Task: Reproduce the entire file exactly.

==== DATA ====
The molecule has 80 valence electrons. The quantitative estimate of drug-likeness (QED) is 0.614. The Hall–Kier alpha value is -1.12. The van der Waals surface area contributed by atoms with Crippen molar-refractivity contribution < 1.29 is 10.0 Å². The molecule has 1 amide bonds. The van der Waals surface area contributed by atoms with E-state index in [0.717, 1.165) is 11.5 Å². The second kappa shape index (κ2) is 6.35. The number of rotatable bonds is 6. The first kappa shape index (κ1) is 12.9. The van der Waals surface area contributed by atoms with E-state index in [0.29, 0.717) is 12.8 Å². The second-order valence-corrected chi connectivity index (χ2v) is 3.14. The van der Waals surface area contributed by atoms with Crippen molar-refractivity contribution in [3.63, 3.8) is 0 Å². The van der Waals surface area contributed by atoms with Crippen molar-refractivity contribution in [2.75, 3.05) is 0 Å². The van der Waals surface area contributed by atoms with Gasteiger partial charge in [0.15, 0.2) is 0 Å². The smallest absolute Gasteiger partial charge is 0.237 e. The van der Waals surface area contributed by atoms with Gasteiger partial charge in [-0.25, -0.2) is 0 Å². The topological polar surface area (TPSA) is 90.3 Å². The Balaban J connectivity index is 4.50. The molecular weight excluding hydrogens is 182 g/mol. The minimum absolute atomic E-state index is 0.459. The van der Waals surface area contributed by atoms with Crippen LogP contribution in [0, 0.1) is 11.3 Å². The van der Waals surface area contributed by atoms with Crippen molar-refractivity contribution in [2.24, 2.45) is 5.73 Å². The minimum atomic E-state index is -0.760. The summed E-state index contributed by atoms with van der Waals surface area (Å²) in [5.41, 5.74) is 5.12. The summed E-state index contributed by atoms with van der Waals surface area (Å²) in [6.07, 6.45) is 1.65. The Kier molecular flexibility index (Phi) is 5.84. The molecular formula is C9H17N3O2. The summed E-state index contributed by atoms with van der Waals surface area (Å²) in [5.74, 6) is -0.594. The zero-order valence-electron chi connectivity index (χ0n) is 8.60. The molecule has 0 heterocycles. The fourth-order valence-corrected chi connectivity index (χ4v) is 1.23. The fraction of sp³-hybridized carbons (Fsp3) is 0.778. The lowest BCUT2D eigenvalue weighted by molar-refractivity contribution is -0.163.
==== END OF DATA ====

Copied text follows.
The molecule has 80 valence electrons. The quantitative estimate of drug-likeness (QED) is 0.614. The Hall–Kier alpha value is -1.12. The van der Waals surface area contributed by atoms with Crippen molar-refractivity contribution < 1.29 is 10.0 Å². The molecule has 1 amide bonds. The van der Waals surface area contributed by atoms with E-state index in [0.717, 1.165) is 11.5 Å². The second kappa shape index (κ2) is 6.35. The number of rotatable bonds is 6. The first kappa shape index (κ1) is 12.9. The van der Waals surface area contributed by atoms with E-state index in [0.29, 0.717) is 12.8 Å². The second-order valence-corrected chi connectivity index (χ2v) is 3.14. The van der Waals surface area contributed by atoms with Crippen molar-refractivity contribution in [3.63, 3.8) is 0 Å². The van der Waals surface area contributed by atoms with Crippen molar-refractivity contribution in [2.75, 3.05) is 0 Å². The van der Waals surface area contributed by atoms with Gasteiger partial charge in [0.15, 0.2) is 0 Å². The smallest absolute Gasteiger partial charge is 0.237 e. The van der Waals surface area contributed by atoms with Gasteiger partial charge in [-0.25, -0.2) is 0 Å². The topological polar surface area (TPSA) is 90.3 Å². The Balaban J connectivity index is 4.50. The molecular weight excluding hydrogens is 182 g/mol. The minimum absolute atomic E-state index is 0.459. The van der Waals surface area contributed by atoms with Crippen LogP contribution in [0, 0.1) is 11.3 Å². The van der Waals surface area contributed by atoms with Crippen molar-refractivity contribution in [2.24, 2.45) is 5.73 Å². The minimum atomic E-state index is -0.760. The summed E-state index contributed by atoms with van der Waals surface area (Å²) in [5.41, 5.74) is 5.12. The summed E-state index contributed by atoms with van der Waals surface area (Å²) in [6.07, 6.45) is 1.65. The Kier molecular flexibility index (Phi) is 5.84. The molecular formula is C9H17N3O2. The summed E-state index contributed by atoms with van der Waals surface area (Å²) in [5.74, 6) is -0.594. The zero-order valence-electron chi connectivity index (χ0n) is 8.60. The molecule has 0 heterocycles. The fourth-order valence-corrected chi connectivity index (χ4v) is 1.23. The fraction of sp³-hybridized carbons (Fsp3) is 0.778. The lowest BCUT2D eigenvalue weighted by molar-refractivity contribution is -0.163.